Firehouse Heroism and Community Service Awards: Top Winners

We are pleased to announce the newest honorees in our Firehouse ® Magazine Heroism & Community Service Awards program and take pride in highlighting the bravery of these outstanding individuals. We recognize the judges: Chief Mark McLees (ret.) of the...


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We are pleased to announce the newest honorees in our Firehouse® Magazine Heroism & Community Service Awards program and take pride in highlighting the bravery of these outstanding individuals. We recognize the judges: Chief Mark McLees (ret.) of the Syracuse, NY, Fire Department; Chief Timothy J. Scranton of the Beverly Hills, CA, Fire Department; and Deputy Chief William Goldfeder of the Loveland-Symmes, OH, Fire Department. We also thank retired FDNY Rescue 1 Firefighter Paul Hashagen, who administers the program.

 For this year’s program, we teamed the firefighters together who worked at the same incident. The judges scored each individual firefighter separately. The scores (circled numbers) reflect those the judges picked from the highest degree of difficulty in descending order, in their judgment. Chief McLees discusses this year’s program in the April “Firehouse® Magazine Insider” at Firehouse.com/podcasts.com/podcasts.

 

1. Ex-Chief John Curley

Bellmore, NY, FD Engine 2

On Nov. 12, 2012 at 7:40 A.M., Ex-Chief John Curley and his son were in a fire department pickup when a report of a house fire, possibly with people trapped, was released. Curley was the first to arrive. A two-story, high-ranch-style home had heavy fire from front to rear on the exposure-4 side. As Curley approached the scene, there was screaming coming from the other side of the street. He asked if everybody was out and was told the mother was still inside. The 61-year-old son, covered in soot, was trying to place a six-foot ladder on top of a 5½-foot-tall file cabinet. Curley told him to hold the cabinet while he jumped on top of it and placed the ladder against an air conditioner under the bedroom window. He climbed up the ladder, ripped out the screen and broke several panes in the window, in the process burning his fingers.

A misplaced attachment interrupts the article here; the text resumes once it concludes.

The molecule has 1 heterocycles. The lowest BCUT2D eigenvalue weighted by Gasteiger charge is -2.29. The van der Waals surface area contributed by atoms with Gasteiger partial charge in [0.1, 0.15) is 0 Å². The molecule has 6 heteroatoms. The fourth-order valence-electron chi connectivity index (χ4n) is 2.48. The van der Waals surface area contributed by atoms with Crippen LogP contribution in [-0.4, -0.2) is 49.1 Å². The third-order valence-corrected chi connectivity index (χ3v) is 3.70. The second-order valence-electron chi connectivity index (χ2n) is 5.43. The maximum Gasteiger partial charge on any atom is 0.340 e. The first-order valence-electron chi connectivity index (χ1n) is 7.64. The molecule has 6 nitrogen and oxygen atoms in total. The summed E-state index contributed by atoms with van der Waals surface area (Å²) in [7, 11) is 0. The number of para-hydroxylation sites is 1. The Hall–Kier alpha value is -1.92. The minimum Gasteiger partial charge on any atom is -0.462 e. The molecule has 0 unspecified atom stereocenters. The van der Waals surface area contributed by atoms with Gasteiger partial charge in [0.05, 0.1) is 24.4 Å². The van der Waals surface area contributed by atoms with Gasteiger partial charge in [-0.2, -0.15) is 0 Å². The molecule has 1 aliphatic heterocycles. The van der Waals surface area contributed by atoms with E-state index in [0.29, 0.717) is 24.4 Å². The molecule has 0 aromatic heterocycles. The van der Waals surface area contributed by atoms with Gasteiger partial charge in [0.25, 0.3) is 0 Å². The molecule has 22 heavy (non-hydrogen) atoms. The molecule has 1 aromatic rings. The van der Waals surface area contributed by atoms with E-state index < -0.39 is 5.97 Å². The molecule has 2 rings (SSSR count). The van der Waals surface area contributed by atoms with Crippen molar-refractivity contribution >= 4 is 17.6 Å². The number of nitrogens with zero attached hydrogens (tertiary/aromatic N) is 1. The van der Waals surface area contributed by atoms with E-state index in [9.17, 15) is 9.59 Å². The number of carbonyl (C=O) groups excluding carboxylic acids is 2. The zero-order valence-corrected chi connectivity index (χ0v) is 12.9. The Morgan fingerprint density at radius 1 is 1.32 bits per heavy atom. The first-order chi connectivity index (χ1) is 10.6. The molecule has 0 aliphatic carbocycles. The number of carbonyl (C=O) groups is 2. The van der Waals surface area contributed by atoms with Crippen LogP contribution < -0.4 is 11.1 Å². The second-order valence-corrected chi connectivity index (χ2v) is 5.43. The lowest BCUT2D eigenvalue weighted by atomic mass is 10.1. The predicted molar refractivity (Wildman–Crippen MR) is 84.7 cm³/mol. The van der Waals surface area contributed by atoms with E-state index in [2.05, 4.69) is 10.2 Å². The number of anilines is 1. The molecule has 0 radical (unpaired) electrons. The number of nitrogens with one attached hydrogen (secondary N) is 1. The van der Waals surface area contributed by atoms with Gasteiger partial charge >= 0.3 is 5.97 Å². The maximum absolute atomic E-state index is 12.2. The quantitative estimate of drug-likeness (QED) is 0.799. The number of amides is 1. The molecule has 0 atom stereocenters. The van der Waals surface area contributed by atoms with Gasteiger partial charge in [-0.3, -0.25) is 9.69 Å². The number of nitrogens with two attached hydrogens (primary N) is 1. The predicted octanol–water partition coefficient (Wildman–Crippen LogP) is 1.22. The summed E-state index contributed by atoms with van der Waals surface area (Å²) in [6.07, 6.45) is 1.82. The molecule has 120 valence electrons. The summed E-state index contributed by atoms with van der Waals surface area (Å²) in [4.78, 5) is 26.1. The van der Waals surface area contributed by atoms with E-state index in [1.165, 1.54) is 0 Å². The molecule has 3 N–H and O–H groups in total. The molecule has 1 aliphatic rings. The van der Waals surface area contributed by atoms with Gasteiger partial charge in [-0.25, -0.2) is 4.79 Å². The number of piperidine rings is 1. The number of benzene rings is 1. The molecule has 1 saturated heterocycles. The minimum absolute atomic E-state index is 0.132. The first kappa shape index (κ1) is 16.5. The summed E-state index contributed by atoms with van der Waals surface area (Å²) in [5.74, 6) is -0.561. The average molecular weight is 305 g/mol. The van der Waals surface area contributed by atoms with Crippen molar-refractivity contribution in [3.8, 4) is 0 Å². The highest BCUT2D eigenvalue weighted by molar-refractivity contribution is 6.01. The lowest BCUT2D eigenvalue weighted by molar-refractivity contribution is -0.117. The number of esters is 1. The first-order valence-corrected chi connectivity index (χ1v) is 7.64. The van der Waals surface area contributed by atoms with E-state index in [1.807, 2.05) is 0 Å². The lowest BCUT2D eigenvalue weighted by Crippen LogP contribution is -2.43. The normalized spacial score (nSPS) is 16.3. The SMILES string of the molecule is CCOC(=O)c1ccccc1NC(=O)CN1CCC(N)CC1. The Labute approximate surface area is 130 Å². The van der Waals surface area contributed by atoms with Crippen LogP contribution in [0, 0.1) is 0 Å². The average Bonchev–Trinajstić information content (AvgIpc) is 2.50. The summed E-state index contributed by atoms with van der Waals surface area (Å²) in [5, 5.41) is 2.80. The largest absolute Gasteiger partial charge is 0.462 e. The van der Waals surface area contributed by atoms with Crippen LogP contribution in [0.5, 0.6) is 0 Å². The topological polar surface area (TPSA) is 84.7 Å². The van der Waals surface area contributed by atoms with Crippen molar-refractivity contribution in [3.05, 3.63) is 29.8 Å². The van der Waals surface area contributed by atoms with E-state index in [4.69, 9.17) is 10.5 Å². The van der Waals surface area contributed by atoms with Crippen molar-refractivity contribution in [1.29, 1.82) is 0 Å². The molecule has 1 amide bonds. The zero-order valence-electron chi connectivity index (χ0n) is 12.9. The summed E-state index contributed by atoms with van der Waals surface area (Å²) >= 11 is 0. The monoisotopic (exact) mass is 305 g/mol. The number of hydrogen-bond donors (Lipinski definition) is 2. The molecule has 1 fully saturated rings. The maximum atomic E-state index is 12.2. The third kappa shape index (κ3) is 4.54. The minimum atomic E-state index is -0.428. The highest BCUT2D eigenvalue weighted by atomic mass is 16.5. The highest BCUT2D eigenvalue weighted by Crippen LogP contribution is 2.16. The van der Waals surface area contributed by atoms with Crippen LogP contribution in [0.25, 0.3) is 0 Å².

Heavy, black smoke began to vent. Curley could see the bed and reached in; the sheets moved freely. Curley thought she might be on the floor. Fire had already burned the top two feet of the bedroom door. He could make out what appeared to be legs lying on the floor. Curley climbed over the air conditioning unit and crawled to the unconscious 92-year-old woman. He lifted her up and carried her to the bed, then went to the window for some air. He yelled to his son and an arriving chief that he was going to need help. Curley lifted her halfway out the window on top of the air conditioning unit. Fire was rolling across the ceiling and his ears and head were starting to burn. He chose to climb over the woman and back onto the ladder. His son, chief and two Nassau County police officers were holding the file cabinet and legs of the ladder which were beginning to slide. The woman survived with serious injuries.

 

2. Lieutenant Thomas G. Woods

FDNY Ladder 154

On Oct. 29, 2012, portions of the Northeast were struck by Superstorm Sandy, the largest Atlantic hurricane on record measured by winds spanning 1,100 miles. Winds of 110 mph and a storm surge hit the New York City area. In the Rockaway community of Queens, because of the storm surge and tidal current, the Atlantic Ocean met Jamaica Bay across the 1,500-foot-wide peninsula. Streets were flooded and rising by the minute. The sea of water, high winds and loss of power forced neighbors to the upper floors of the homes. Lieutenant Thomas G. Woods lived on Beach 130 Street and was off duty. He could see flames from building fires about two blocks away. The 60-mph sustained winds were driving flames toward his street.

Dressed in a wetsuit, Woods tried to use a garden hose to extinguish embers that were covering his and his neighbor’s homes. The corner building, a landmark restaurant, was starting to burn. His neighbors were unable to navigate the high waters and were calling for help. Using a surfboard, he assisted a woman and a dog into a kayak and pushed them away from the fire, then led five more people to the safety of another home. The fire was burning multiple homes on Beach 129 and Beach 131 streets. Some of the homes on Beach 130 Street were beginning to ignite. Woods had to move everyone, including his family, to safety a few blocks away.

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